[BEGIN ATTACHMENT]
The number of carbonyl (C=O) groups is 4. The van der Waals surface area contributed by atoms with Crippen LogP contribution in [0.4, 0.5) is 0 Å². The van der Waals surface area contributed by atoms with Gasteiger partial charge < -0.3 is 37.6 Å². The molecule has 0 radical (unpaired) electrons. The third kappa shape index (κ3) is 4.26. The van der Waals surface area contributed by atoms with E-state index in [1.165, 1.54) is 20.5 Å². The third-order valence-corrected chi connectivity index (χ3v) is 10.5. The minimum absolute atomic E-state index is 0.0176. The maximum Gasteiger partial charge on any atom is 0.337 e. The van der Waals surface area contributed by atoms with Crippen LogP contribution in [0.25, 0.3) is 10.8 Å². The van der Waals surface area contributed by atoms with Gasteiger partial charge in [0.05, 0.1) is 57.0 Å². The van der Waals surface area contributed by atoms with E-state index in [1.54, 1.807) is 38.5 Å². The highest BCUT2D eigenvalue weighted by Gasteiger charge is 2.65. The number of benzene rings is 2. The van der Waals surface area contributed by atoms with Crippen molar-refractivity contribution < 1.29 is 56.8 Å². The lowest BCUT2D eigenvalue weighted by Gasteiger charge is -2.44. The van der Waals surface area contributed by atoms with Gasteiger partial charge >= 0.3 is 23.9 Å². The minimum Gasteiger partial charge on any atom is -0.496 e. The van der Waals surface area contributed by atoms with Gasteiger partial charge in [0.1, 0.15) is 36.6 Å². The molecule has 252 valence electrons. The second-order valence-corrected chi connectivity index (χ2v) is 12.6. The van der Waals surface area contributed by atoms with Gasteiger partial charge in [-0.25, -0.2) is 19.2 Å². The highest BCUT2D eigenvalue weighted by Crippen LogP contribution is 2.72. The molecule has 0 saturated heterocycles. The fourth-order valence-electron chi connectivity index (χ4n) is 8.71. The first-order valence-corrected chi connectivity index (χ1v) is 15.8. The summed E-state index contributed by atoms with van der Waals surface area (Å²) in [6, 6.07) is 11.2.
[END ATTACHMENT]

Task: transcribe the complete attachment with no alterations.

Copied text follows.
The number of carbonyl (C=O) groups is 4. The van der Waals surface area contributed by atoms with Crippen LogP contribution in [0.4, 0.5) is 0 Å². The van der Waals surface area contributed by atoms with Gasteiger partial charge < -0.3 is 37.6 Å². The molecule has 0 radical (unpaired) electrons. The third kappa shape index (κ3) is 4.26. The van der Waals surface area contributed by atoms with E-state index in [1.165, 1.54) is 20.5 Å². The third-order valence-corrected chi connectivity index (χ3v) is 10.5. The minimum absolute atomic E-state index is 0.0176. The maximum Gasteiger partial charge on any atom is 0.337 e. The van der Waals surface area contributed by atoms with Crippen LogP contribution in [0.25, 0.3) is 10.8 Å². The van der Waals surface area contributed by atoms with Gasteiger partial charge in [0.05, 0.1) is 57.0 Å². The van der Waals surface area contributed by atoms with E-state index in [1.54, 1.807) is 38.5 Å². The highest BCUT2D eigenvalue weighted by Gasteiger charge is 2.65. The number of benzene rings is 2. The van der Waals surface area contributed by atoms with Crippen molar-refractivity contribution < 1.29 is 56.8 Å². The lowest BCUT2D eigenvalue weighted by Gasteiger charge is -2.44. The van der Waals surface area contributed by atoms with Gasteiger partial charge >= 0.3 is 23.9 Å². The minimum Gasteiger partial charge on any atom is -0.496 e. The van der Waals surface area contributed by atoms with Gasteiger partial charge in [0.1, 0.15) is 36.6 Å². The molecule has 252 valence electrons. The second-order valence-corrected chi connectivity index (χ2v) is 12.6. The van der Waals surface area contributed by atoms with Gasteiger partial charge in [-0.25, -0.2) is 19.2 Å². The highest BCUT2D eigenvalue weighted by Crippen LogP contribution is 2.72. The molecule has 0 saturated heterocycles. The fourth-order valence-electron chi connectivity index (χ4n) is 8.71. The first-order valence-corrected chi connectivity index (χ1v) is 15.8. The summed E-state index contributed by atoms with van der Waals surface area (Å²) in [6, 6.07) is 11.2.